Ramsey the Bear, Who Called S&P 500 Decline, Sends Warningby
Leuthold CIO predicted a 20 percent selloff prior to recovery
Before that, he correctly forecasted the August stock selloff
Doug Ramsey, whose bearish research foreshadowed the U.S. stock market’s first correction since 2011, says the rebound that has lifted equities since August doesn’t mean the mispricings that drove the rout have gone away.
If anything they’re worse, according to the chief investment officer of Leuthold Weeden Capital Management LLC, who says valuations are higher than when the selloff began because of deteriorating revenue and profits. The Standard & Poor’s 500 Index is trading for 1.8 times sales, about where it was in August, while industrial stocks last week were priced at 20 times earnings, the most in more than a decade.
This is no message from a permabear. Ramsey correctly called the broad rally in stocks that started in 2011. His call now that the S&P 500 will be 20 percent to 25 percent lower in 2016 from its record high in May underscores the concerns many have about the strength of the economy and the ability of companies to boost earnings, even with the unemployment rate having fallen to the lowest level since 2008.
“The correction didn’t really solve a whole lot,” Ramsey said in a phone interview. “You have all the same underlying market fissures in place, yet they will have lasted another six months.”
To be fair, it’s the same prediction Ramsey made on Aug. 23, and while the S&P 500 tumbled 3.9 percent the next day, it quickly rebounded and climbed as much as 13 percent in the next 12 weeks. That call was a rare misstep for the Minneapolis-based money manager in 2015 after he warned in early August that the “next big move in stocks should be down,” citing weakening breadth.
“I’m the wounded bear up in the north country,” said Ramsey, who until 2014 was one of the staunchest advocates for the 6 1/2-year old bull market. “But I still think the odds are very high that the top was in May. I still think we’re looking at a cyclical bear market.”
The S&P 500 slid 3.6 percent to 2,023.04 last week, its biggest drop since August, and is down 5.1 percent from its record close of 2,130.82 on May 21. Since March 2009, American shares have almost exactly tripled, though they’re down 1.7 percent in 2015. The benchmark index added 1.5 percent to 2,053.19 at 4 p.m. in New York.
Valuations that have been above historical averages for months are being pushed higher as revenue and profits decline, Ramsey said. After falling on a year-over-year basis in the first two quarters of 2015, revenue growth in the S&P 500 is forecast to contract 4.1 percent in the third quarter. Until the first quarter of this year, the measure hadn’t gone negative since 2012.
Profit expansion in the benchmark index has also ground to a halt. After earnings contracted 1.7 percent in the second quarter, third-quarter income for the S&P 500 is now expected by analysts to decrease 3.7 percent.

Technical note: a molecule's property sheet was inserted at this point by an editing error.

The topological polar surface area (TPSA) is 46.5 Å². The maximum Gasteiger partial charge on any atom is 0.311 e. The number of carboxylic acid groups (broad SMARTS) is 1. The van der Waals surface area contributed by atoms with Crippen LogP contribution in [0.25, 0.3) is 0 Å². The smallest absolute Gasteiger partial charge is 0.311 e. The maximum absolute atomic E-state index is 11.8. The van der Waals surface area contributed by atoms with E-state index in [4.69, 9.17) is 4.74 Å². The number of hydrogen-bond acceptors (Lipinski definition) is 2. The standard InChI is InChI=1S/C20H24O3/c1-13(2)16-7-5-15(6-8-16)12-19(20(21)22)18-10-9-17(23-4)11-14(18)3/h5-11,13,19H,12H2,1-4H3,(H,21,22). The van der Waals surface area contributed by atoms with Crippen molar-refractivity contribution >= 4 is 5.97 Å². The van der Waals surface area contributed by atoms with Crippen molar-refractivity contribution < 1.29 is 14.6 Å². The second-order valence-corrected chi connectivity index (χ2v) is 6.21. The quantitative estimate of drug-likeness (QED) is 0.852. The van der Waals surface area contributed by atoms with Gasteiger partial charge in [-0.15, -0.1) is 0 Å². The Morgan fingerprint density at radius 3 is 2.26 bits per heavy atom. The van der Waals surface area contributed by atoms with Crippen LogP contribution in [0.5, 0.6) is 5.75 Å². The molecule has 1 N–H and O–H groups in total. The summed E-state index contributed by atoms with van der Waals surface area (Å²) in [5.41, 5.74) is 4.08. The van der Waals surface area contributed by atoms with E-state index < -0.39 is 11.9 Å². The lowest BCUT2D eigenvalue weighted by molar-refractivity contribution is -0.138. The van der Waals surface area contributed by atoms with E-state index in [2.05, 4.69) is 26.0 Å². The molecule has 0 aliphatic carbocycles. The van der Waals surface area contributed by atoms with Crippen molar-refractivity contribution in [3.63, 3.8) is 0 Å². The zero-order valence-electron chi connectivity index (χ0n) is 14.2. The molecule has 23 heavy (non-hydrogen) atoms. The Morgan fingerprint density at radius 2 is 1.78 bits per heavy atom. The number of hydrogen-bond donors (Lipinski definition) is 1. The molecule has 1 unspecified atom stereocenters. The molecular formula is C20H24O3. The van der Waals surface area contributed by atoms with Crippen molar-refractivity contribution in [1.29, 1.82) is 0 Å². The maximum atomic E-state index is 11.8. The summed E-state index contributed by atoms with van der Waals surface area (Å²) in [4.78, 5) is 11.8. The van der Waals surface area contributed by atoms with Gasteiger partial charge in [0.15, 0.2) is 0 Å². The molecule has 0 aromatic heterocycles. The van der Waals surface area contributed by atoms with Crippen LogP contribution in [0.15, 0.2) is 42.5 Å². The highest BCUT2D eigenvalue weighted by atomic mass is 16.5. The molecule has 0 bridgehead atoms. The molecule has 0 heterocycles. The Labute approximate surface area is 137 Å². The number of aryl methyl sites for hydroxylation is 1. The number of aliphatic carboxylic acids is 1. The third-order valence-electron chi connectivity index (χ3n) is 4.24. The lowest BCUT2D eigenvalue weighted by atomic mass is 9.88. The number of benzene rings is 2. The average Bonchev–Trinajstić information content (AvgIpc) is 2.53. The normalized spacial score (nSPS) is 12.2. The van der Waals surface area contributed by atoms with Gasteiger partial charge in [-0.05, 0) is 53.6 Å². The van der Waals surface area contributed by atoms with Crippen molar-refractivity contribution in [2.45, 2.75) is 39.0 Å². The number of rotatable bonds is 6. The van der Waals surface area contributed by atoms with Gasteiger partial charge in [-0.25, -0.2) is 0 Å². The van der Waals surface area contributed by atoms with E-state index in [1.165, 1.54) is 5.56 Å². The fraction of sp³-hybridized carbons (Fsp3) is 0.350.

“Growth has been dismal this quarter, particularly when you look at revenue,” said Skip Aylesworth, a portfolio manager at Hennessy Funds in Boston, where he oversees $2 billion. “Underneath the surface, there are lingering concerns over the overall health of the economy. There’s still a lot of uncertainty out there.”
Forecasts for a plunge in equities run counter to the consensus view of Wall Street strategists. The median estimate of 21 surveyed by Bloomberg calls for the S&P 500 to reach 2,135 by year-end, up 5.5 percent from its close last week.
Earnings are also projected to rebound. After falling in the fourth quarter, profits for S&P 500 companies are expected to increase 7.2 percent in 2016 and 12.4 percent in 2017, according to the estimates of more than 10,000 analysts for individual stocks. Should those come true, the index’s price-earnings ratio would be about 4 percentage points below its level today.
“Valuation is not homogeneous,” said Lawrence Creatura, a fund manager at Pittsburgh-based Federated Investors Inc., which oversees about $350 billion. “There are certainly some very attractive pockets of inexpensively priced stocks right now. It’s a great time to be a stock-picker.”
Predicting earnings over periods of longer than a quarter or two is an inexact science and Wall Street often overshoots. At this time last year, analysts were calling for 2015 full-year profit growth of 7.9 percent in the S&P 500. Now they see a decline of 0.3 percent.
Other things are exacerbating investor concern and make maintaining the current level of valuation a challenge, according to Aylesworth. First among them is the Federal Reserve’s schedule for raising interest rates, which economists assign a 66 percent probability of occurring in December. The more than 60 percent drop in crude oil since June 2014 is also a headwind, he said.
Slowing growth in gross domestic product may worsen the earnings outlook, according to Tom Mangan of James Investment Research. The U.S. economy expanded at a 1.5 percent annual rate in the third quarter as companies took advantage of gains in consumer and business spending to reduce bloated stockpiles. That was down from a 3.9 percent increase in the second quarter, and less than the bull market average of 2.1 percent.
“It’s going to be difficult for companies to engineer higher earnings without that stronger GDP growth rate,” said Mangan of James Investment Research in Xenia, Ohio, which oversees about $6.4 billion. “I don’t fault anyone for taking some money off the table here. The stock market is not cheap.”